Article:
Illustration of a man and a woman embracing

A Streetcar Named Desire

by Tennessee Williams

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What types of imagery are used in A Streetcar Named Desire, and what do they mean?

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One of the most important images of the play is the paper lantern that Blanche buys. Blanche "can't stand a naked light bulb" because she is so self-conscious about her aging beauty. She needs the lantern to cover the bulb and diminish the light, so that she looks, in the half-light, "soft and attractive." As she says to Stella, "You've got to be soft and attractive. And I - I'm fading now! I don't know how much longer I can turn the trick." On a deeper level, the image of the lantern over the light also represents more broadly Blanche's desire to hide her past. She wants to appear chaste and respectable, like a traditional Southern belle, but this is a fading facade which hides a more sordid reality of promiscuity and alcoholism. Towards the end of the play, Mitch tears the lantern from the bulb, declaring, "I've never had a real good look at you," and in so doing he exposes Blanche physically, but more importantly he also exposes (to the literal and metaphorical light) her past, and her true character.

Another key image, from the final scene, is the image of the "grotesque" shadows and "lurid reflections" that appear on the walls around Blanche, and that begin to "move sinuously as flames." These images of sinuous shadows and reflections accompany and visually represent Blanche's mental breakdown. They are the reflections and shadows from her past which haunt her. In this same scene, the walls of the stage become transparent, representing how, for Blanche, the barriers between reality and fiction, past and present, and madness and sanity, have all finally broken down.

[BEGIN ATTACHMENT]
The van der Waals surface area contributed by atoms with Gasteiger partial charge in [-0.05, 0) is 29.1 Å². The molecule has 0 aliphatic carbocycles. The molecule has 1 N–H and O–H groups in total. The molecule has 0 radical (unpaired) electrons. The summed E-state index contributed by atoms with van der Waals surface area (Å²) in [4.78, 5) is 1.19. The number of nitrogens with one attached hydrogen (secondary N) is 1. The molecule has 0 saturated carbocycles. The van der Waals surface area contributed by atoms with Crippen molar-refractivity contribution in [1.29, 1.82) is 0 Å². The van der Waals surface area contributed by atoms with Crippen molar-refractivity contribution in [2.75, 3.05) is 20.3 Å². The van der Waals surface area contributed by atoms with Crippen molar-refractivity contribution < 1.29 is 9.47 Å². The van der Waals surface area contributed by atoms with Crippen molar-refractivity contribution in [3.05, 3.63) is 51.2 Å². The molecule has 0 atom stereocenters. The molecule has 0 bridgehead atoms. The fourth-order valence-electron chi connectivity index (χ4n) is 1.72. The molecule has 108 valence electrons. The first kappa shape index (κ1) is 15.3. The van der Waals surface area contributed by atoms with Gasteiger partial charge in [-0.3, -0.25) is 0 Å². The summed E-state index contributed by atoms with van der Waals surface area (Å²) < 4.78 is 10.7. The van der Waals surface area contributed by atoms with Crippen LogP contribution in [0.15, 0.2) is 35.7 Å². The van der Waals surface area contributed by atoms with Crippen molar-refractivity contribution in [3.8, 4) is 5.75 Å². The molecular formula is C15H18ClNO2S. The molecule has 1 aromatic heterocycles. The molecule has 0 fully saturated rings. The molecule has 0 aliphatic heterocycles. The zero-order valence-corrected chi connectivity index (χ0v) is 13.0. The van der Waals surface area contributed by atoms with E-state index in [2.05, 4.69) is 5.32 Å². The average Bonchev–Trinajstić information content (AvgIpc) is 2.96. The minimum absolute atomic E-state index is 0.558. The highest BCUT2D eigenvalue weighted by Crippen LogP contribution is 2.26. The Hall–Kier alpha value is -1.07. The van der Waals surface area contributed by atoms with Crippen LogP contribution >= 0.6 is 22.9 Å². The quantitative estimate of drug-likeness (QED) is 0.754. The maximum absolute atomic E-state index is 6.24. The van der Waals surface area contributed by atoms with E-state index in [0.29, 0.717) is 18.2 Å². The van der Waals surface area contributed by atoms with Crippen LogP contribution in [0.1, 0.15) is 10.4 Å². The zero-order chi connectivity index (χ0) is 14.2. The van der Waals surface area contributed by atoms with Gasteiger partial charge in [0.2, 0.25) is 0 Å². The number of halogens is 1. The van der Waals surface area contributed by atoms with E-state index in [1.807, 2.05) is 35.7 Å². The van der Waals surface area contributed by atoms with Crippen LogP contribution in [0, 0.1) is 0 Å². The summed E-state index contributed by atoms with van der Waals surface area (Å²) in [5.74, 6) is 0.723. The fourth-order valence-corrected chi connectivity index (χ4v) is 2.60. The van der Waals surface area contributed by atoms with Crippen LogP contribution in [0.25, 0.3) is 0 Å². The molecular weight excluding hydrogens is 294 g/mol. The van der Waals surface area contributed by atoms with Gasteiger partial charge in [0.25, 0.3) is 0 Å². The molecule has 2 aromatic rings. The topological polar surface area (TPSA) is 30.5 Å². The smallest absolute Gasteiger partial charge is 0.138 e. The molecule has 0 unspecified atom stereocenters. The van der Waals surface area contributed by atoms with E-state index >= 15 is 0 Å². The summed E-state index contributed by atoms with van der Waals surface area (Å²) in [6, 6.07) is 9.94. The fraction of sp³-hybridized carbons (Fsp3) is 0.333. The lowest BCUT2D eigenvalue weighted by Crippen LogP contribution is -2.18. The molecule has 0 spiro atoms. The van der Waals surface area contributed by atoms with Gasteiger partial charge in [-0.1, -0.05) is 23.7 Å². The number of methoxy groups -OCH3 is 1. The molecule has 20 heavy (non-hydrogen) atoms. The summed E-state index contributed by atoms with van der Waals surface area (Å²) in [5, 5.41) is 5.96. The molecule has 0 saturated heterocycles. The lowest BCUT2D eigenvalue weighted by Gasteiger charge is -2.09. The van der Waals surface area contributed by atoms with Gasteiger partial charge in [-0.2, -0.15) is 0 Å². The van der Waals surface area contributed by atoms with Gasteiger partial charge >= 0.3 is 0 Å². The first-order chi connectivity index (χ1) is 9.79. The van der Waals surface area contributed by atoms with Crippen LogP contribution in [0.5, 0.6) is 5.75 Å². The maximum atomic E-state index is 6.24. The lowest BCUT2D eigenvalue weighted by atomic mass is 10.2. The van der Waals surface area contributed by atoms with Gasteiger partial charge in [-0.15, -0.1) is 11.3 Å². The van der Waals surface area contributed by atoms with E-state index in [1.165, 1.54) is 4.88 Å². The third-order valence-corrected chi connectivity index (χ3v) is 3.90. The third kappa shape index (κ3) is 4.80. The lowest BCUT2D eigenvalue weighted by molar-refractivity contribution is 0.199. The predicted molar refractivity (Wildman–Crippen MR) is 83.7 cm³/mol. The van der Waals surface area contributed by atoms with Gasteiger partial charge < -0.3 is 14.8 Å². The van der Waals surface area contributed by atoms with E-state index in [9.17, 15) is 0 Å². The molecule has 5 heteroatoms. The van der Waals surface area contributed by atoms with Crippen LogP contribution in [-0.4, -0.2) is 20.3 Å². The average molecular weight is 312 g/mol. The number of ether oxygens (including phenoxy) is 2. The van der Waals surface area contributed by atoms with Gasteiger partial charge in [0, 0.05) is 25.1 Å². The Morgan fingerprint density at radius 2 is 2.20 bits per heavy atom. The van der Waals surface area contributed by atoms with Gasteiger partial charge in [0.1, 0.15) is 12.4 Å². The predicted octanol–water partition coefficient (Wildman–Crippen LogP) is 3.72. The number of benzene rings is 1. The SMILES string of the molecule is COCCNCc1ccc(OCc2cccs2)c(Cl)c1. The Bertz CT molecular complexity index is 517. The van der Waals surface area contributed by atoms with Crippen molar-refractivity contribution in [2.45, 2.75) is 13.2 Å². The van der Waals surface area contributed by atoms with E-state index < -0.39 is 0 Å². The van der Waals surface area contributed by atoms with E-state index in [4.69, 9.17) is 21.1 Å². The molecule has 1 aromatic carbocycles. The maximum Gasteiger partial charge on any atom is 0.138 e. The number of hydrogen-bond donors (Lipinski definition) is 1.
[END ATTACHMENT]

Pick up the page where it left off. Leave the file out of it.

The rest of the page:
A third key image, from the opening scene of the play, is the package of meat that Stanley "heaves" towards Stella. This is a significant image because it places Stanley as a primitive, caveman type of character. He is the alpha male, bringing the meat home for his woman. The primitive impression is compounded by Stanley's monosyllabic utterances of "Catch!" and "Meat!"

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Flower imagery is common in A Streetcar Named Desire. The flowers represent both youth and decay. In scene 3, Stella calls Blanche "fresh as a daisy," to which Blanche responds she's a daisy that's been plucked a few days.

In scene 9, Blanche hears a woman in the street selling flowers for the dead. This reminds her of the family she has lost and hammers home her reminder of her own mortality. As a result, the woman's calls make her hysterical.

Light and darkness play a big role as well. Light represents reality, the very thing Blanche wants to avoid, while darkness represents fantasy and hiding from the truth. She covers bare bulbs in paper lanterns and tries to stay in the shadows to hide her age. She is terrified of the truth of her life: she is no longer a young, pure southern belle, but an alcoholic woman of thirty.

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